After slithering down off Cape Contrariety we took off our shoes, Cathy and I, and walked barefoot along the swash, quickly leaving behind the small groups of swimmers and surfers taking advantage of sunny weather. Soon we had the whole beach to ourselves and forgot completely about the existence of the low lying houses between the beach and Pipe Clay Lagoon, except for when we paused to study the sand dunes, their shape steeply altered by marram grass, their mass being gnawed away at by the sea. The dunes extend about 300m inland and reach a height of about 20 m (Short, 2006) and amongst the native bush growing on their backs is Acacia longifolia and the threatened species Cynoglossum australe. These Cape Deslacs/Clifton Beach dune fields are a geoconservation site of state significance, and Clifton’s Frederick Henry Bay beach alignment is also considered significant.
Especially along some parts of Bicheno Street the houses here are regarded as being at early risk from sea level rise (Sharples, 2009) and sea level rise will of course impact coastal values too and destroy the dune habitat the Clifton Beach community is currently working to preserve.
We studied the ripple marks and read the southerly swell, counting numerous rips and we observed that apart from a lone juvenile Pacific Gull studying our progress this popular beach, facing south- southeast into Frederick Henry and towards Storm Bay was that day devoid of birds.
When we reached the end we lingered and with a little assistance from Memory Maps pointed out to each other the landmarks we were observing to the south and then we turned our attention to the cliffs at the base of Cape Deslacs taking stabs in the dark about the pale rock, before guessing at sandstone. Later I read that there have been numerous drownings at this northern area of the beach, so it’s a wise swimmer who stays within the flags down the southern end.
Our efforts at amateur geology ending in uncertainty, we walked back down the beach contemplating a stroll around the lagoon on a future low tide and pondering the difficulties Cape Deslacs might pose for our exploring.
Sharples, C. 2009. Climate change impacts on Clarence coastal areas. Clarence City Council, Clarence.
Short, Andrew. 2006. Beaches of the Tasmanian coast & islands: a guide to their nature, characteristics, surf and safety. Sydney University Press, Sydney.
Tasflora. 2012. Clifton Beach Coastal Reserve: reserve activity plan 2012-2016, draft (revision 3): advice prepared by Tasflora for Clarence City Council. Unpublished report.
Zooming in with Google Earth I thought I spied a couple of small beaches north of Smugglers Cove and the light tracing of a path through what looked to be a nature reserve. It was enough to convince us that it was worth trying to tackle the cape from Clifton Beach on the northern side and so on a sunny day at low tide, while people swam between the flags and surfers lolled on their boards beyond the break Cathy and I scrutinised the dunes and the cliffs at the southern end of the beach and found a path that led up a steep gully. With an eye out for snakes, we scrambled up it, trusting our weight to the branches of a couple of conveniently located bushes.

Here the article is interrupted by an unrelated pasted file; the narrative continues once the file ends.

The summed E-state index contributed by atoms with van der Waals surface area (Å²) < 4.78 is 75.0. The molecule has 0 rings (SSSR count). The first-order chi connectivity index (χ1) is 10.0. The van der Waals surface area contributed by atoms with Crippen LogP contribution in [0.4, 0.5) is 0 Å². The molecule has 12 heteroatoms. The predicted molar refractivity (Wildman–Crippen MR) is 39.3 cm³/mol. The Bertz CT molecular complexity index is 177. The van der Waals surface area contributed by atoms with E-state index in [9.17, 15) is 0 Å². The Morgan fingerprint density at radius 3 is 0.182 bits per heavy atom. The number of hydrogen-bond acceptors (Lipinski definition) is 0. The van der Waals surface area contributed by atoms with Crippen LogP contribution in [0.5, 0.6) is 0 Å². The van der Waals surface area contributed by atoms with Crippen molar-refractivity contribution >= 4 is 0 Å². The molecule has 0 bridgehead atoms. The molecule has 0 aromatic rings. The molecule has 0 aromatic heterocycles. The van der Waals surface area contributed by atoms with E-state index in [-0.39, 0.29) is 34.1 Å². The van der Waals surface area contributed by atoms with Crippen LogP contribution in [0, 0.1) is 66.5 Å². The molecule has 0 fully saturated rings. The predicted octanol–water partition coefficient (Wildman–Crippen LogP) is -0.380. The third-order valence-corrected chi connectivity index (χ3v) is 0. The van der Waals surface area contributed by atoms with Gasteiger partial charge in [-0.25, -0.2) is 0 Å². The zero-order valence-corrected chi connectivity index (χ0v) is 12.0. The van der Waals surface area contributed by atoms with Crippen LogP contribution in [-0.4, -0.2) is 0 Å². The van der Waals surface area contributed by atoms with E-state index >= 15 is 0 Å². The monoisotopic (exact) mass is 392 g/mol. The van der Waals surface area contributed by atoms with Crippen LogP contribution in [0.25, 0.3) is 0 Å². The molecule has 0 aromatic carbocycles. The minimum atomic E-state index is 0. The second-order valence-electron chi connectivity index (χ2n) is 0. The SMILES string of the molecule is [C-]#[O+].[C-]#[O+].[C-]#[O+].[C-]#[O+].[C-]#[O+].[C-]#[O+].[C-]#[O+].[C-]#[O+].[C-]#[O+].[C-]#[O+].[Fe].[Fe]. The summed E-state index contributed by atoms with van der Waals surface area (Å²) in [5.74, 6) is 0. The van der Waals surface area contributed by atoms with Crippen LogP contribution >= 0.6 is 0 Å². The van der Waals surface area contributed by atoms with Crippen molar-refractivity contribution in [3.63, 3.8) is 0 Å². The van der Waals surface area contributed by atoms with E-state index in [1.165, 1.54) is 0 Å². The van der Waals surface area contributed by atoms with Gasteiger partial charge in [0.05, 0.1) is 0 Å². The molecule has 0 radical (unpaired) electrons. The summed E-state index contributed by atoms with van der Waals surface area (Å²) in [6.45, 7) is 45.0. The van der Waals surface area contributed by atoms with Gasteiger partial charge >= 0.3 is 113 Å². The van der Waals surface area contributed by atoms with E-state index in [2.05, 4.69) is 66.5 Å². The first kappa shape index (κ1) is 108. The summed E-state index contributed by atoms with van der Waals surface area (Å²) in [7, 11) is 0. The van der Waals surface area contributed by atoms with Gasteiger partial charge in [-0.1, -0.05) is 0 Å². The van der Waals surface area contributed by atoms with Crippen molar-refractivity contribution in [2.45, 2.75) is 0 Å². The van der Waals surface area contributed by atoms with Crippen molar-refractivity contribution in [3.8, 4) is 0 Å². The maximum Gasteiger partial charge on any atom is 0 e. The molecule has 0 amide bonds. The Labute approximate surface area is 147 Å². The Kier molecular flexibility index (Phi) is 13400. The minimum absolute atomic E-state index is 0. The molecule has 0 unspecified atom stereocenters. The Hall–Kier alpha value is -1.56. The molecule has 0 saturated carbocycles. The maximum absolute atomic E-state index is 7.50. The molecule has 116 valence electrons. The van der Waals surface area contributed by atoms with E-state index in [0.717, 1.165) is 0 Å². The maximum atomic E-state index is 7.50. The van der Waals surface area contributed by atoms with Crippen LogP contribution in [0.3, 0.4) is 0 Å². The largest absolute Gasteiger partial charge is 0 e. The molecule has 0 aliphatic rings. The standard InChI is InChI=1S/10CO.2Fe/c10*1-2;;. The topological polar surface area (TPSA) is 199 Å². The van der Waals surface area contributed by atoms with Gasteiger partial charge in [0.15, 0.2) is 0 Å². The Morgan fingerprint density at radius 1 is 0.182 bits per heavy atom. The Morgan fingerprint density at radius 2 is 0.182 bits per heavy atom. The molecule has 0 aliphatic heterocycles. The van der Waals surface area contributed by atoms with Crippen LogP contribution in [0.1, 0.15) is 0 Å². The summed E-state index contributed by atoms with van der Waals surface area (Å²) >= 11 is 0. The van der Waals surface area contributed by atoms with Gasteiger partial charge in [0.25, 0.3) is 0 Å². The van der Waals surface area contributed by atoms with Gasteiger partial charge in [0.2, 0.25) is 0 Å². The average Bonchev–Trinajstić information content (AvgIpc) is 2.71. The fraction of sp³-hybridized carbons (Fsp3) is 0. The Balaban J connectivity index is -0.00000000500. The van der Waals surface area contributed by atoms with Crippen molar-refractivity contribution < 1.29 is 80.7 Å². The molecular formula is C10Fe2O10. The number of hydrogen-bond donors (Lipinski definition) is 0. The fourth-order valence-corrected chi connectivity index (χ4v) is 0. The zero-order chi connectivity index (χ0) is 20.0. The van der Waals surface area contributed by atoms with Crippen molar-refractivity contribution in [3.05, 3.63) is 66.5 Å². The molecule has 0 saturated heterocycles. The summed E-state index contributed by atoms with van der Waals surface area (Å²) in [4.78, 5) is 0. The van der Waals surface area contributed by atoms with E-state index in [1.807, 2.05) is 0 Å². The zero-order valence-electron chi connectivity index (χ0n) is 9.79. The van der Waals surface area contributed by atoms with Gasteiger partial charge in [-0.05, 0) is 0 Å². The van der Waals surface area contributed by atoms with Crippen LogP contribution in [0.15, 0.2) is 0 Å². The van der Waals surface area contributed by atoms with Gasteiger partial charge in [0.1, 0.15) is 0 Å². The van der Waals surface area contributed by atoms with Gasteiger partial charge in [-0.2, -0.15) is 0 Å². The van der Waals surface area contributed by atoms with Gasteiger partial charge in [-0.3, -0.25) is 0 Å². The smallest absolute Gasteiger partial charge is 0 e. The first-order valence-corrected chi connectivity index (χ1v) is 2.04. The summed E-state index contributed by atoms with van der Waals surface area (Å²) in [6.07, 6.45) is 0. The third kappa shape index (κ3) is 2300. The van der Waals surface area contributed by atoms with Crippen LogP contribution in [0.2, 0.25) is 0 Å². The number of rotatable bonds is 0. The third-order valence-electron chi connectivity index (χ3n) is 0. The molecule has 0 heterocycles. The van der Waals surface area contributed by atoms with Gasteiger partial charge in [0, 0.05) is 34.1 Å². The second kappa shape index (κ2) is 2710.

There was a narrow strip at the top between the ‘keep out’ barbed wire fencing and casurinas rimming the high cliffs, some of which had fallen away. Peering over the edge we could see their broken pieces tumbled down against the sea.
We found a path, but it looked wallaby made and we meandered on and off it making a difficult passage over and under vegetation, sometimes trusting to the generosity of land owners by slipping over the fenceline to where the walking was easier. In one memorable spot, we had pretty well a foot wide space of sky we needed to cross. I avoided looking down. The drop was horrible, but Cathy skipped over it oblivious to Death’s outstretched hands.
Our tardy progress was made even slower because the views were compelling and so we’d stop, point out landmarks we were confident about and speculate about those we weren’t.
We finally found ourselves on the far end of the casurina copse, gazing down a long slope of golden grass and up the slope on the other side. There was no clear path and it had the look of large expanses of private land. With a couple of households dotting the cape, we decided to avoid rebuke and reluctantly turned back, walking single file. Cathy quietly observed the tail of a snake disappearing down a hole between us, so we were pretty pleased to reach the beach unbitten, and as the day was still young and the beach glorious, we decided to take an amble to the cliffs below Cape Deslacs.
Not much has been written about this cape, but on Placenames Tasmania I discovered that D’Entrecasteaux had noted this name on his voyages of discovery and that it had another as well – Watsons Bluff. Watson was definitely no lady because it’s my observation that places get named after men, rarely women. No doubt he was merely an earlier landowner whose name buried earlier ones tangled with mythology,
I dug about on Trove as well and discovered a 2000 fisheries arrangement between the Commonwealth and Tasmania that referred to a shark nursery in the ‘area known as Frederick Henry Bay and Norfolk Bay being all waters within an imaginary straight line between North-West Head and Cape Contrariety’ and in an article on geology in the Sanford area, Green (1961) mentions dolerite intrusions into mudstone as well as landslips in the cape’s basalt soil. As he also mentions lavas here, this little cape has some complexity but keeps a low profile in the island’s literature.